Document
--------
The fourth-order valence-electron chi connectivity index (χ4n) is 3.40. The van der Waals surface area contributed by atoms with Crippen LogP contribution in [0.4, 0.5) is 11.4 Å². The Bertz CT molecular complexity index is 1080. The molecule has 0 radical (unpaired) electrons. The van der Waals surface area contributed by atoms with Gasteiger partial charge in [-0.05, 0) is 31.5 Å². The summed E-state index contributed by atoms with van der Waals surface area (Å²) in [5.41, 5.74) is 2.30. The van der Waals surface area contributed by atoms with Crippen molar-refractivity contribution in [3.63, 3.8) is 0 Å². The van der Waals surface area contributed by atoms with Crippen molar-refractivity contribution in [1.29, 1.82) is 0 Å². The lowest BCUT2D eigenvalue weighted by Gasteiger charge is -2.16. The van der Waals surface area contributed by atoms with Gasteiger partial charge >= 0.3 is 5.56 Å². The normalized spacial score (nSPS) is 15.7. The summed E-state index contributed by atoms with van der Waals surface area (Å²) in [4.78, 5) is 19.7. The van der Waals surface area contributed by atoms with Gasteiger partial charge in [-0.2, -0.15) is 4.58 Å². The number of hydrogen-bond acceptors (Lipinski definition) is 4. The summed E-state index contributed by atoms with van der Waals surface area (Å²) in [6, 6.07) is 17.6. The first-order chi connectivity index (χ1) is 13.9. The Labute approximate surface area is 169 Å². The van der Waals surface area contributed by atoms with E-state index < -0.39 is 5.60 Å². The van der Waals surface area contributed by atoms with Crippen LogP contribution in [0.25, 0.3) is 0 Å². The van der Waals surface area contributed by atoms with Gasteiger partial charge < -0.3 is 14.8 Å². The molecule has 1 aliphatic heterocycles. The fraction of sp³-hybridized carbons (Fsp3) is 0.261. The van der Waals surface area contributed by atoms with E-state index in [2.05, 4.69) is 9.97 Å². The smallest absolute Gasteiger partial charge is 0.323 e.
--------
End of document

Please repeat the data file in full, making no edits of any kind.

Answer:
The fourth-order valence-electron chi connectivity index (χ4n) is 3.40. The van der Waals surface area contributed by atoms with Crippen LogP contribution in [0.4, 0.5) is 11.4 Å². The Bertz CT molecular complexity index is 1080. The molecule has 0 radical (unpaired) electrons. The van der Waals surface area contributed by atoms with Gasteiger partial charge in [-0.05, 0) is 31.5 Å². The summed E-state index contributed by atoms with van der Waals surface area (Å²) in [5.41, 5.74) is 2.30. The van der Waals surface area contributed by atoms with Crippen molar-refractivity contribution in [3.63, 3.8) is 0 Å². The van der Waals surface area contributed by atoms with Crippen molar-refractivity contribution in [1.29, 1.82) is 0 Å². The lowest BCUT2D eigenvalue weighted by Gasteiger charge is -2.16. The van der Waals surface area contributed by atoms with Gasteiger partial charge >= 0.3 is 5.56 Å². The normalized spacial score (nSPS) is 15.7. The summed E-state index contributed by atoms with van der Waals surface area (Å²) in [4.78, 5) is 19.7. The van der Waals surface area contributed by atoms with Gasteiger partial charge in [-0.2, -0.15) is 4.58 Å². The number of hydrogen-bond acceptors (Lipinski definition) is 4. The summed E-state index contributed by atoms with van der Waals surface area (Å²) in [6, 6.07) is 17.6. The first-order chi connectivity index (χ1) is 13.9. The Labute approximate surface area is 169 Å². The van der Waals surface area contributed by atoms with E-state index < -0.39 is 5.60 Å². The van der Waals surface area contributed by atoms with Crippen LogP contribution in [0.25, 0.3) is 0 Å². The van der Waals surface area contributed by atoms with Gasteiger partial charge < -0.3 is 14.8 Å². The molecule has 1 aliphatic heterocycles. The fraction of sp³-hybridized carbons (Fsp3) is 0.261. The van der Waals surface area contributed by atoms with E-state index in [2.05, 4.69) is 9.97 Å². The smallest absolute Gasteiger partial charge is 0.323 e.